5-year-old boy killed in hit and run

Police searching for two males seen fleeing the scene
May 9, 2008 11:42:40 AM PDT
Police in Queens are hunting for two men involed in a horrific hit-and-run collision that killed a 5-year-old boy early Thursday.The incident happened when two cars, a 2004 blue BMW and a 2003 brown Ford Escape, collided at the intersection of 164th Place and 109th Avenue in the Jamaica section of Queens just after midnight.

Authorities believe drag racing was the cause of the crash.

Police say the force of the collision ejected 5-year-old Jordan McLean from the Ford Escape. The boy was reportedly tossed into a brick wall, where he was then pinned by the spinning car he had been riding in. He died 15 minutes later, in the arms of his grandmother, who was driving the car.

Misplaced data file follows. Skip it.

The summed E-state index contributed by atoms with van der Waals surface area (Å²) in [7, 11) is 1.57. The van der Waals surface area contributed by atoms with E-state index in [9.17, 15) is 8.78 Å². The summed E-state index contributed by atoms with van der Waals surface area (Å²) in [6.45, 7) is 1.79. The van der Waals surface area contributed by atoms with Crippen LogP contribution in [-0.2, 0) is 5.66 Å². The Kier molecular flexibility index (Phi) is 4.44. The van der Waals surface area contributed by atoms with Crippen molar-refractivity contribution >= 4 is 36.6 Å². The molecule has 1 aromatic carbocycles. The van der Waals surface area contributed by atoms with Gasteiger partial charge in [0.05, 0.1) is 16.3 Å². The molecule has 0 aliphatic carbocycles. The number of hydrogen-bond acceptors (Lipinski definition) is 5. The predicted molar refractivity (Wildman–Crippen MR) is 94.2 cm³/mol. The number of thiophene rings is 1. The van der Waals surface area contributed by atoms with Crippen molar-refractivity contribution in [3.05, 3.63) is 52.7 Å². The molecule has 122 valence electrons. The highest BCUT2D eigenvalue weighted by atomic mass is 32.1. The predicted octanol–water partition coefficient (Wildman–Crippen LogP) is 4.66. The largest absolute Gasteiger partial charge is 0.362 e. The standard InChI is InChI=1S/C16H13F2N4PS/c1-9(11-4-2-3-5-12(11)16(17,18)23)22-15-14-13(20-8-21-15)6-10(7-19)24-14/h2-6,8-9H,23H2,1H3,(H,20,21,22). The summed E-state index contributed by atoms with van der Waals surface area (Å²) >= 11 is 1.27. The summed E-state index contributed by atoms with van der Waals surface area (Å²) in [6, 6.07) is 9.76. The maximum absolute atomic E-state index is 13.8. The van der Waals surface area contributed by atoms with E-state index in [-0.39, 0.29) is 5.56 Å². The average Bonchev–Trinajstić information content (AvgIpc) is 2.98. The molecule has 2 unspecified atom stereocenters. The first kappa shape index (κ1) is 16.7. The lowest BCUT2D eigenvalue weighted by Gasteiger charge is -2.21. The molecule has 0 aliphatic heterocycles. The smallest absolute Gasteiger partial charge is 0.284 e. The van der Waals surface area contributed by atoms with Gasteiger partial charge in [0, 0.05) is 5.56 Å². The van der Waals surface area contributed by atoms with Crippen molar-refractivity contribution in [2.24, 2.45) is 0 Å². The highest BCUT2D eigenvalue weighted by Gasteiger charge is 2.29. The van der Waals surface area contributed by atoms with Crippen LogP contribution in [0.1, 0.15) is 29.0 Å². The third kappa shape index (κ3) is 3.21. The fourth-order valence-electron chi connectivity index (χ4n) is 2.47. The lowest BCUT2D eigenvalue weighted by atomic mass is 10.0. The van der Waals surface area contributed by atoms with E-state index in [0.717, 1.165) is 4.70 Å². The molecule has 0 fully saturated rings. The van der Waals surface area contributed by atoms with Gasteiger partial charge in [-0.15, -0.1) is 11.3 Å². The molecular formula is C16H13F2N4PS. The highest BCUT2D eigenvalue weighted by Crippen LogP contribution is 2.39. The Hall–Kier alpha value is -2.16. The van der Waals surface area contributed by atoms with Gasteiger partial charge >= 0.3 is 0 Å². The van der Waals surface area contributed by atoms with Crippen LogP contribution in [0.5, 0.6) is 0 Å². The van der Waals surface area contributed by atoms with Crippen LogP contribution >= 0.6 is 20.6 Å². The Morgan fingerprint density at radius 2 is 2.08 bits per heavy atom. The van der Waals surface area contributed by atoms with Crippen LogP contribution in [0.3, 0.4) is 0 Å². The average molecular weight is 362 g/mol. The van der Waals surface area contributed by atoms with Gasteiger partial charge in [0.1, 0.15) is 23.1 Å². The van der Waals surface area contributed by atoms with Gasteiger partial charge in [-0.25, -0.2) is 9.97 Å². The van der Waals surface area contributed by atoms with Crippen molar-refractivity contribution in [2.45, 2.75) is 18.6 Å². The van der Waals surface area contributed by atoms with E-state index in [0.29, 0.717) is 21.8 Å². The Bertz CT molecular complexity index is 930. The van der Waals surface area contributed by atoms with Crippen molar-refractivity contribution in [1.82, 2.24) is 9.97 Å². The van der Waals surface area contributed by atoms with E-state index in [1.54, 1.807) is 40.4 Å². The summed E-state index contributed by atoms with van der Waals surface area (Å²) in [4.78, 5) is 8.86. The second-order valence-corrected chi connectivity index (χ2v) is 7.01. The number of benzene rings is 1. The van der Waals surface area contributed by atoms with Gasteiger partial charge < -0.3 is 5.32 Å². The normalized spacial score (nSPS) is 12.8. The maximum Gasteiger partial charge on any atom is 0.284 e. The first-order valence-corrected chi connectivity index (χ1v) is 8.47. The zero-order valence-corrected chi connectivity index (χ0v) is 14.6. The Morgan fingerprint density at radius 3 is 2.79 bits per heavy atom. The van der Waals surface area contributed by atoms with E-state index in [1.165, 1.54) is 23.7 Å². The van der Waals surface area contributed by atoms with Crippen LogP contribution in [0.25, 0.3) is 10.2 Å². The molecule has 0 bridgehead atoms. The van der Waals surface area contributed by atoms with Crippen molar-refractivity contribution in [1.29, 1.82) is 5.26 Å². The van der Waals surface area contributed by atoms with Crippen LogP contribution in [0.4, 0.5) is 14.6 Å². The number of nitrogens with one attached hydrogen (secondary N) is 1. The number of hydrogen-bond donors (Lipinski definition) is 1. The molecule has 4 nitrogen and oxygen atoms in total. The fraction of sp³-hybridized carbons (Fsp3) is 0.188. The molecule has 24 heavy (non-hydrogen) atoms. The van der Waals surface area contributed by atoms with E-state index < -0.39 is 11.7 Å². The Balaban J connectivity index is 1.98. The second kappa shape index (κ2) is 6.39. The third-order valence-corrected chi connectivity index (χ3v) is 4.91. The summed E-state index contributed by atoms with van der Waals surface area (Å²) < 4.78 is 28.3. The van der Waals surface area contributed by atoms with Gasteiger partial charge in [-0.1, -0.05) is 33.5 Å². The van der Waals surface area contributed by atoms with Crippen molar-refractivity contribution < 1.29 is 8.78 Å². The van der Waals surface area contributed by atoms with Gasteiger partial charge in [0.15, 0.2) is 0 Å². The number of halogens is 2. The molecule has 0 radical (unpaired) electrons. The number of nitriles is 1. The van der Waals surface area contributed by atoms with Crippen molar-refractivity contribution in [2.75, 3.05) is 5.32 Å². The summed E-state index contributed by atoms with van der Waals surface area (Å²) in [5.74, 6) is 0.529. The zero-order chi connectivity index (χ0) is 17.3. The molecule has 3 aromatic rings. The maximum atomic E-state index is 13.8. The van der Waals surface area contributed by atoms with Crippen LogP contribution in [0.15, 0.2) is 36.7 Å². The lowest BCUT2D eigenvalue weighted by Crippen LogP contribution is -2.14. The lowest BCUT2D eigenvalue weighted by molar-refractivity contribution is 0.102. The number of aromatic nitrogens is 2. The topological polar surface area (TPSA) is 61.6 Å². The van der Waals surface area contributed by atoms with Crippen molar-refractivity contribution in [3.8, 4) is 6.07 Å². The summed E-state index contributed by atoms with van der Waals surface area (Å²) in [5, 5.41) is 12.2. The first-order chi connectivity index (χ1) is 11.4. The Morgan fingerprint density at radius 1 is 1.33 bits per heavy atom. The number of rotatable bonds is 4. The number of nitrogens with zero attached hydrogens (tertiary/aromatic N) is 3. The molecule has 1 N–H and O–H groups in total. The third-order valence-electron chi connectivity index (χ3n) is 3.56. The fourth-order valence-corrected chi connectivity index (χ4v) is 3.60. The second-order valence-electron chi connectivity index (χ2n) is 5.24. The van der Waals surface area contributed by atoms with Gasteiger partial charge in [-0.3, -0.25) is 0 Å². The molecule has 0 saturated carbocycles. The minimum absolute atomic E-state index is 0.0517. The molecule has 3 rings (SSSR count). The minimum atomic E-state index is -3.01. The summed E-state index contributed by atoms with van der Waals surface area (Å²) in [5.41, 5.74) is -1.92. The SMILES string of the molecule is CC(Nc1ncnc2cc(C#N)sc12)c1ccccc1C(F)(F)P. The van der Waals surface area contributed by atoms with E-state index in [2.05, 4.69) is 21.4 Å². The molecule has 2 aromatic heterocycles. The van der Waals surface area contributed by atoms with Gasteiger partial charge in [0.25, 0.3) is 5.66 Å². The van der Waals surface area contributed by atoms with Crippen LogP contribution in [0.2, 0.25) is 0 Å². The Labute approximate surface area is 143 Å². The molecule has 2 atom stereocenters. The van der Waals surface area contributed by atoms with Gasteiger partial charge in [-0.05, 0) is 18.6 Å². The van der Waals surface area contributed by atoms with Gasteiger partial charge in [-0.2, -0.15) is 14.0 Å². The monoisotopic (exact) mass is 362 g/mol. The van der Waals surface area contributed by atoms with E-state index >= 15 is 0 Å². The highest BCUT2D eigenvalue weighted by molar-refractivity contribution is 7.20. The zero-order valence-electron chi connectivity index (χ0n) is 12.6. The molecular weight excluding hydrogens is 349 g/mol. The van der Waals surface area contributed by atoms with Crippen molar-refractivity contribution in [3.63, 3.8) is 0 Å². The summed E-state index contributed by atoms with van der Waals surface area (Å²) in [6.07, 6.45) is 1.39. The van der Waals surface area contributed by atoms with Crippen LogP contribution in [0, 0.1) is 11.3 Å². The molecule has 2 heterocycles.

Witnesses say the boy was wearing a seatbelt, but that the impact still threw him from the car. One witness says the boy's pants were pulled down by the seatbelt as he was ejected.

The boy's aunt was also in the Ford Escape.

Police say the occupants of the other car ditched the BMW and fled on foot. Authorities say that car was registered to a victim of identity theft, who wasn't even aware the car was in his name.

Residents in the neighborhood said the area has become a the grounds for drag racing, and they fear that someone else will be next.

Councilman Leroy Comrie released the following statement.

"Foremost, my sincerest condolences and prayers go out to the family Jordan McClean. I can't imagine the devastation and pain they are suffering today with the loss of this child. It is unnatural for us to bury our children; our children are meant to bury us. I would ask all New Yorkers to say a prayer for this family and I am confident that our community will come out to support this family during this terrible time. Unfortunately, the circumstances of Jordan's murder- and I refer to it as that because when someone is involved in a vehicular accident and they run from the scene like cowards, those are the actions of a murderer - are indicative of much larger issues."